He caused a little trouble in New Mexico a couple of years back, then graciously showed up in New York to save the world last January, and now, furthering the money-making machine that is the Marvel Studios powerhouse, Thor is back on our screens once more in Thor: The Dark World; the God of Thunder’s greatest standalone adventure to date.
Bigger, better, and far more developed than the first movie, The Dark World sees legendary God (Chris Hemsworth) cleaning up the mess caused by his brother Loki (Tom Hiddleston) in The Avengers, by re-asserting Asgard’s dominance across the nine realms, all the while looking to return to his beloved Jane Foster (Natalie Portman, Black Swan); the pretty young Earth scientist who accidentally stumbles upon a wormhole in London, and threatens to unleash a power so great it could not only destroy our world, but each of the nine realms.
Accidentally uncovering this evil power awakens a race of Dark Elves thought to be long extinct; a race led by a man know as Malekith (Christopher Eccleston, Doctor Who) who’s hellbent on using said power to destroy each of the realms, and avenge a war lost to Asgard eons ago; not only reigniting the war that Thor’s grandad fought to win, but bringing said war to both Asgard itself, and Greenwich, London, all in time for the once-in-an-Asgardian-lifetime even which sees each of the worlds align perfectly.
Still clearly fitting the bill as the big, buff, beefy, God of Thunder, Chris Hemsworth is once again on top form as the Shakespearian Thor, and once more surrounded by strong cast-mates; including both Anthony Hopkins and Rene Russo (reprising their roles as Thor’s father and mother respectively, and playing every bit the classic medieval king and queen they’re supposed to be), as well as returning stars Stellan Skarsgaard and Kat Dennings (the welcome, slightly comedic, and slightly less memorable, scientists filling out the call sheet); though however good the supporting stars may be, and however strong a leading man Hemsworth has become, there’s no getting away from the fact he’s once more abundantly overshadowed by his onscreen brother Tom Hiddleston.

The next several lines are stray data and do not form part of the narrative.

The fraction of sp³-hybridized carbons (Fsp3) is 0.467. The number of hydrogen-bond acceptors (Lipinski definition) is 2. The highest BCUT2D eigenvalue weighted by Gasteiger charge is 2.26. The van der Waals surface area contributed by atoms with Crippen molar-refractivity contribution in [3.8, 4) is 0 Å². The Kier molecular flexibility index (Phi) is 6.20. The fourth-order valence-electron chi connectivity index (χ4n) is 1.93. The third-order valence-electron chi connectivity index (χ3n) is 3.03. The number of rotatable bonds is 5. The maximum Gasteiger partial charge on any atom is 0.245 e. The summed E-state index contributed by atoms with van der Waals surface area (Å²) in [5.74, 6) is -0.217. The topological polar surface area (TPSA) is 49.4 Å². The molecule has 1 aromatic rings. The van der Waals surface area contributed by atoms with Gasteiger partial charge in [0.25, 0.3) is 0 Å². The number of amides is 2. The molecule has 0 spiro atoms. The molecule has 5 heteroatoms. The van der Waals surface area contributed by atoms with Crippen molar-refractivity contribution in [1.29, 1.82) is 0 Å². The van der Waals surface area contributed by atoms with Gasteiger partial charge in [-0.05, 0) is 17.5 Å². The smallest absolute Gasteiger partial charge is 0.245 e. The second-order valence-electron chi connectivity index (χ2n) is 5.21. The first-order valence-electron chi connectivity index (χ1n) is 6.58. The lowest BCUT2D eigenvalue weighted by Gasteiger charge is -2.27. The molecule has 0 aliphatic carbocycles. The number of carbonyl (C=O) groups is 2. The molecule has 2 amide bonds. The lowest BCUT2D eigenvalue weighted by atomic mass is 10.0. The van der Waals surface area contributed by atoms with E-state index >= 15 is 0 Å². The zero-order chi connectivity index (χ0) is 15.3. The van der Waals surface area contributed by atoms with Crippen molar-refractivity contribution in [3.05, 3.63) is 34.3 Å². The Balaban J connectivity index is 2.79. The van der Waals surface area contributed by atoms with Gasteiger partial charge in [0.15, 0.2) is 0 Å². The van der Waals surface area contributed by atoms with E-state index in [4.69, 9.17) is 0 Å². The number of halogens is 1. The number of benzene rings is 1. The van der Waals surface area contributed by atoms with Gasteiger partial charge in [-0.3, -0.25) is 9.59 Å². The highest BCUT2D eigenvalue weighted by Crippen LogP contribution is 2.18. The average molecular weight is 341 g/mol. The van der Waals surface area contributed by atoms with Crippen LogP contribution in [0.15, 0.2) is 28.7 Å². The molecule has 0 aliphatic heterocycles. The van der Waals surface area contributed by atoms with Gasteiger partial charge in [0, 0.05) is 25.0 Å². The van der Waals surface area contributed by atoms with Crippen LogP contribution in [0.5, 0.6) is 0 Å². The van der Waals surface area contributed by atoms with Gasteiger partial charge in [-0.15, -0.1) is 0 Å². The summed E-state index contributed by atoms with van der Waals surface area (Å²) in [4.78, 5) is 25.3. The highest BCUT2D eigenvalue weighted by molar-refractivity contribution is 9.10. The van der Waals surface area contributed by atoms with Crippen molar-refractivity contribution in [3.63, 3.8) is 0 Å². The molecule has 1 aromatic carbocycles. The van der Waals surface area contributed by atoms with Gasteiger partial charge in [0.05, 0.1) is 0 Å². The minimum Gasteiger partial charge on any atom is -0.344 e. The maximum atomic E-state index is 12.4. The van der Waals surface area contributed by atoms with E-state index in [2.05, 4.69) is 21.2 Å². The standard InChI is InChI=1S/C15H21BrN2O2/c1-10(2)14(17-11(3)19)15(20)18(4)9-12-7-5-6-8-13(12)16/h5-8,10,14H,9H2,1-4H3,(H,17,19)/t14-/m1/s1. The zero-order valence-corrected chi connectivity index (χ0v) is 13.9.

Hiddleston’s Loki is simply fantastic (there’s no denying that), and played to perfection by an amazing actor; he’s the ultimate villain; unwavering in his appearance as the apathetic genius, the the benevolent manipulator, the spoilt, tantrum-having, baby of the family, who can be emotional when the need arises, strong whenever he must, and unassumingly funny at every possible turn, and it’s when Thor is forced to free his brother from the shackles of an Asgardian prison cell, and the two team-up together, the The Dark World really hits it’s stride.
Hemsworth and Hiddleston have an amazing chemistry together, and the way in which the two banter with one another is infinitely watchable, though as brilliant as Hiddleston/Loki maybe, he’s neither the star or the villain here, Thor obviously takes precedent, and here faces off against an instantly forgettable foe in Malekith; a Dark Elf whose underdeveloped character has all the potency of a wet flannel, and despite being portrayed by a more than competent actor (Christopher Eccleston) is neither engaging nor especially fearful in comparison to the sibling-dream-team; even Jane Foster (played by real-life, published, scientist, and accomplished actress, Natalie Portman), while undeniably likeable, is little more than bumbling eye-candy, and a mere trophy woman for the big boy.
Yet at the same time, over the course of two films (three for Thor, Loki, and Skarsgaard’s Eric Selvic) we’ve grown to know these characters, and can see here they’re all far more developed, realistic, and endearing than in their previous incarnations. Though it’s not just the characters that have grown, as the action sequences are far bigger than the first Thor, and the special effects (keeping up a Marvel tradition) are fantastic; never wavering during off-world skirmishes, an attack on Asgard itself, a prison breakout, or the final confrontation in Greenwich.
Still while the battles may be bigger, and far far better, than before, they weren’t all they could have been in places; the prison escape was executed beautifully, yet the invasion of Asgard didn’t being the full emotional effect it should have, and Thor’s first battle (re-asserting Asgard’s dominance over the realms) would have easily felt at home in an episode of Stargate SG-1. That, coupled with some poor editing and glaringly obvious continuity errors mean that Thor: The Dark World is far from a perfect film.
It has it’s hang-ups, and certain scenes really could have used a little more impact, but despite the continuity problems, the poor editing, somewhat placid supporting characters and ineffective villain, Thor’s second outing is nothing if not fun; the characters, the battles, the special effects, and the entire mantra of the movie is both bigger, and better, than before; it’s well worth watching, and easily the best standalone superhero movie Marvel have released since Iron Man 2. Watch it, enjoy it, and sit through every second of the credit sequence – Marvel always rewards you for doing so.